Originally published in the Herald Scotland
Written by Andrew Denholm
FOR Liam Murray school was simply a place to sit during the day.
With a troubled family background due to his father’s struggle with addictions, home life in the Glasgow suburb of Easterhouse was often stressful.
The situation became more acute when his mother left the family home and moved into a homeless unit with her five children.
A variety of different temporary accommodation followed before Liam was taken into care at the age of six when his mother decided she could no longer cope.
“It was scary. It was so far away from anything that was comfortable and it made me lose a lot of trust in people, particularly in authority. As soon as I got settled somewhere in one foster home it was time to move again,” the 24-year-old said.
“It had a massive impact on my education. I was one of the pupils that just switched off. I went to school, but I just sat there the whole day not engaging with anything.
“I wasn’t causing any trouble, but I just didn’t engage. I didn’t ask any questions, I wasn’t interested in any of the subjects. I was literally arriving, sitting there all day and then leaving without learning anything. It was just a place I had to go.”
Life began to change for Liam when his mother decided she was able to look after the family again and they moved back to Easterhouse together.
There was also the possibility of a fresh start with a move to St Andrews Secondary in Carntyne, but it quickly became clear he was well behind on his learning with a reading age of someone five years his junior.
It was at this point that Liam was identified as someone who could benefit from the MCR Pathways mentoring project, which supports pupils experiencing difficult circumstances, such as growing up in care.
Current MCR project director Donna Cunningham became Liam’s mentor in 2007 and, as well as giving him the positive feedback he needed, she also suggested a taster session in construction skills which was to have a transformative effect on his life.
“I went to this course and absolutely loved it.
The joinery part was particularly interesting to me and I remember making a picture frame and learning all the basic techniques I needed to do that.
“Straightaway I knew I wanted a career in that area and that helped me to refocus on the qualifications I needed in order for that to happen because even though I didn’t like maths I knew I had to do it.”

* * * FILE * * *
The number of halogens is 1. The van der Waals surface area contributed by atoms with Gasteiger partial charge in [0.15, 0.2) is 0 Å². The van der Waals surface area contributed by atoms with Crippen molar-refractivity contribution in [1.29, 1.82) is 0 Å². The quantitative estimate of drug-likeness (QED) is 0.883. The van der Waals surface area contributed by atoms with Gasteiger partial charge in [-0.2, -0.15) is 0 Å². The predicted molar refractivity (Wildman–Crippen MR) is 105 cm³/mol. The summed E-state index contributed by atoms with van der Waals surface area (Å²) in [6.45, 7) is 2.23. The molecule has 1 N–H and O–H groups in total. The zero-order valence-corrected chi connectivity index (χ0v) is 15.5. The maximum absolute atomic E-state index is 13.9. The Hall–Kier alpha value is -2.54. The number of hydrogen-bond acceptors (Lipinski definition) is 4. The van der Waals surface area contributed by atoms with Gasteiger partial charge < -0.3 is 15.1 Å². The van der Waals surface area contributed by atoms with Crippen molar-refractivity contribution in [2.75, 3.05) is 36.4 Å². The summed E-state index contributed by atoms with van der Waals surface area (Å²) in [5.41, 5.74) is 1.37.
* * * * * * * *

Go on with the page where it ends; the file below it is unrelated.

After leaving school with a strong set of Highers, Liam was accepted by Glasgow Caledonian University to study building surveying and is now a graduate surveyor.
He also acts as a mentor for the MCR programme himself, helping to support a pupil at another Glasgow secondary school.
“Being able to talk to my mentor every week was brilliant. Other than my mum I had never had anyone like that to support me and without that I would have fallen down the cracks at school.
It’s fantastic to be able to support someone else in the same situation and to see them find their own confidence and recognise their own talent.”
Liam’s story is one of many examples of success for the innovative MCR Pathways schools mentoring programme.
An evaluation of its work published earlier this summer shows the number of care-experienced young people staying on at school beyond S4 who took part in the programme was 79 per cent, compared to 36 per cent for those in care who are not mentored.
The number of mentored care-experienced young people going on to college, university or a job is 86 per cent compared to 50 per cent for those in care who are not mentored.
The impact assessment report states: “The education outcomes are exceptional when mentored young people’s achievements are compared to national and Glasgow statistics for care-experienced young people.
“Impact is assessed over a range of indicators in attainment, post school destinations and well-being. The first key indicator is the staying on rate past 4th year.
“International research shows that the longer young people stay on at school past the statutory leaving age the better their longer-term outcomes.
Maureen McKenna, executive director of education for Glasgow City Council, who is also a mentor, said:
“The results have been absolutely outstanding.
“Continued high level of impact has been evident in staying on rates, attainment and post school destinations specifically into college, university or employment.”
Glaswegian businessman Iain MacRitchie, who founded the programme, added: “The success of the model is based on committed volunteer mentors and we are immensely grateful for the motivation, commitment and resilience of our mentors.”
He added: “They support their young person and attend schools weekly come rain, hail or sun. The impact is profound, but takes time as relationships and trust is built.
“Each of our young people is at a different starting point on their journey to success and the model allows for each young person to find their own way, in their own time.”
Over the past 18 months, MCR Pathways has doubled the number of young people it supports to more than 1,000. It now operates in all 30 secondary schools within Glasgow City Council and recently launched in Aberdeen City and Aberdeenshire.
The charity is now working on a national plan, which will see its reach extend to other Scottish local authorities.
Each week, all across the city, volunteer mentors are meeting with their young person for one hour to provide a supportive, listening ear. The relationship they build is key to helping young person build the confidence they need to reach their dreams. There are still 750 more young people hoping for their very own mentor. Can you give an hour? We’d love for you to get involved today!